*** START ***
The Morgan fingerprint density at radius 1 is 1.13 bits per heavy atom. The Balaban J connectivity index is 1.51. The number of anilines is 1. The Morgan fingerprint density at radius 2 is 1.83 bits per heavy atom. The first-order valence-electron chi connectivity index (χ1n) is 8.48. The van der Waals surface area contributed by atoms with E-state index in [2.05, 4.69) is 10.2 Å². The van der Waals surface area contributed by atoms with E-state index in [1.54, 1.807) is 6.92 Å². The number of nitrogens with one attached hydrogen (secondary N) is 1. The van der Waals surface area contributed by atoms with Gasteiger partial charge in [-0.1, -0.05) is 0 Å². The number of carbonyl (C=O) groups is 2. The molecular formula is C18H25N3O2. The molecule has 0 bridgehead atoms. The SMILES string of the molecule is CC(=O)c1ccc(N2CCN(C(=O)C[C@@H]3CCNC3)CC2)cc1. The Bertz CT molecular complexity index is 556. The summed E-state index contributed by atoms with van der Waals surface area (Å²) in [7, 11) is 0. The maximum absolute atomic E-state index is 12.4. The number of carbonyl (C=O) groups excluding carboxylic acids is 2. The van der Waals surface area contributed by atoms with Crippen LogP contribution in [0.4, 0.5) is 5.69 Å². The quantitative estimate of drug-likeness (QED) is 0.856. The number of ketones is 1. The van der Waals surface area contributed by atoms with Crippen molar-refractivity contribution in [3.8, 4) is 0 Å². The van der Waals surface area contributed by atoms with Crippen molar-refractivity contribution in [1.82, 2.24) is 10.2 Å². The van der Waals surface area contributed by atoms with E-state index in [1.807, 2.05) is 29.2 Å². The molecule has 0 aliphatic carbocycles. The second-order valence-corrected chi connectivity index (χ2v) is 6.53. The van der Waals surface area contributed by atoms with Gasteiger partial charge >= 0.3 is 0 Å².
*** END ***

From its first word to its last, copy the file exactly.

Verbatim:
The Morgan fingerprint density at radius 1 is 1.13 bits per heavy atom. The Balaban J connectivity index is 1.51. The number of anilines is 1. The Morgan fingerprint density at radius 2 is 1.83 bits per heavy atom. The first-order valence-electron chi connectivity index (χ1n) is 8.48. The van der Waals surface area contributed by atoms with E-state index in [2.05, 4.69) is 10.2 Å². The van der Waals surface area contributed by atoms with E-state index in [1.54, 1.807) is 6.92 Å². The number of nitrogens with one attached hydrogen (secondary N) is 1. The van der Waals surface area contributed by atoms with Gasteiger partial charge in [-0.1, -0.05) is 0 Å². The number of carbonyl (C=O) groups is 2. The molecular formula is C18H25N3O2. The molecule has 0 bridgehead atoms. The SMILES string of the molecule is CC(=O)c1ccc(N2CCN(C(=O)C[C@@H]3CCNC3)CC2)cc1. The Bertz CT molecular complexity index is 556. The summed E-state index contributed by atoms with van der Waals surface area (Å²) in [7, 11) is 0. The maximum absolute atomic E-state index is 12.4. The number of carbonyl (C=O) groups excluding carboxylic acids is 2. The van der Waals surface area contributed by atoms with Crippen LogP contribution in [0.4, 0.5) is 5.69 Å². The quantitative estimate of drug-likeness (QED) is 0.856. The number of ketones is 1. The van der Waals surface area contributed by atoms with Crippen molar-refractivity contribution in [3.8, 4) is 0 Å². The van der Waals surface area contributed by atoms with Crippen molar-refractivity contribution in [1.82, 2.24) is 10.2 Å². The van der Waals surface area contributed by atoms with E-state index in [1.807, 2.05) is 29.2 Å². The molecule has 0 aliphatic carbocycles. The second-order valence-corrected chi connectivity index (χ2v) is 6.53. The van der Waals surface area contributed by atoms with Gasteiger partial charge >= 0.3 is 0 Å².